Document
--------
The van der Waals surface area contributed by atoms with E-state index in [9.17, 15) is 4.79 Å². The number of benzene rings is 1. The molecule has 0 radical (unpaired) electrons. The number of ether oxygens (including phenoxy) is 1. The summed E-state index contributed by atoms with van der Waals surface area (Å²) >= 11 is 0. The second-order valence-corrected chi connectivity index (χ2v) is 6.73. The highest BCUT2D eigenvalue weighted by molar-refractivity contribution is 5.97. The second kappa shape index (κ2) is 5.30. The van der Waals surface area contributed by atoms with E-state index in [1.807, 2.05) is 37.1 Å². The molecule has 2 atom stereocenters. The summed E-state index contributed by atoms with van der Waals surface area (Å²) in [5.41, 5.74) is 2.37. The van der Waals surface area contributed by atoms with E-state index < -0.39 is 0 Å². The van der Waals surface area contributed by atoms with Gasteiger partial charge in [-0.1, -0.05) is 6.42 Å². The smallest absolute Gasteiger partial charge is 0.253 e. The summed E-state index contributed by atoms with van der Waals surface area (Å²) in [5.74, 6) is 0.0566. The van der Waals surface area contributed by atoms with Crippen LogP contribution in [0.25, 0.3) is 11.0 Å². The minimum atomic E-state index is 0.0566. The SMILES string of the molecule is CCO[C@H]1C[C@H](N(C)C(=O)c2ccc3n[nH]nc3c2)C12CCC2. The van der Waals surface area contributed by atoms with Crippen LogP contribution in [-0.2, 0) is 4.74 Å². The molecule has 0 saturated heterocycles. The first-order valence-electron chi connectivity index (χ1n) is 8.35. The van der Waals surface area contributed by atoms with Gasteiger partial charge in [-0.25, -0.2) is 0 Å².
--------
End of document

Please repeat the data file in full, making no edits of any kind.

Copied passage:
The van der Waals surface area contributed by atoms with E-state index in [9.17, 15) is 4.79 Å². The number of benzene rings is 1. The molecule has 0 radical (unpaired) electrons. The number of ether oxygens (including phenoxy) is 1. The summed E-state index contributed by atoms with van der Waals surface area (Å²) >= 11 is 0. The second-order valence-corrected chi connectivity index (χ2v) is 6.73. The highest BCUT2D eigenvalue weighted by molar-refractivity contribution is 5.97. The second kappa shape index (κ2) is 5.30. The van der Waals surface area contributed by atoms with E-state index in [1.807, 2.05) is 37.1 Å². The molecule has 2 atom stereocenters. The summed E-state index contributed by atoms with van der Waals surface area (Å²) in [5.41, 5.74) is 2.37. The van der Waals surface area contributed by atoms with E-state index < -0.39 is 0 Å². The van der Waals surface area contributed by atoms with Gasteiger partial charge in [-0.1, -0.05) is 6.42 Å². The smallest absolute Gasteiger partial charge is 0.253 e. The summed E-state index contributed by atoms with van der Waals surface area (Å²) in [5.74, 6) is 0.0566. The van der Waals surface area contributed by atoms with Crippen LogP contribution in [0.25, 0.3) is 11.0 Å². The minimum atomic E-state index is 0.0566. The SMILES string of the molecule is CCO[C@H]1C[C@H](N(C)C(=O)c2ccc3n[nH]nc3c2)C12CCC2. The van der Waals surface area contributed by atoms with Crippen LogP contribution in [-0.2, 0) is 4.74 Å². The molecule has 0 saturated heterocycles. The first-order valence-electron chi connectivity index (χ1n) is 8.35. The van der Waals surface area contributed by atoms with Gasteiger partial charge in [-0.25, -0.2) is 0 Å².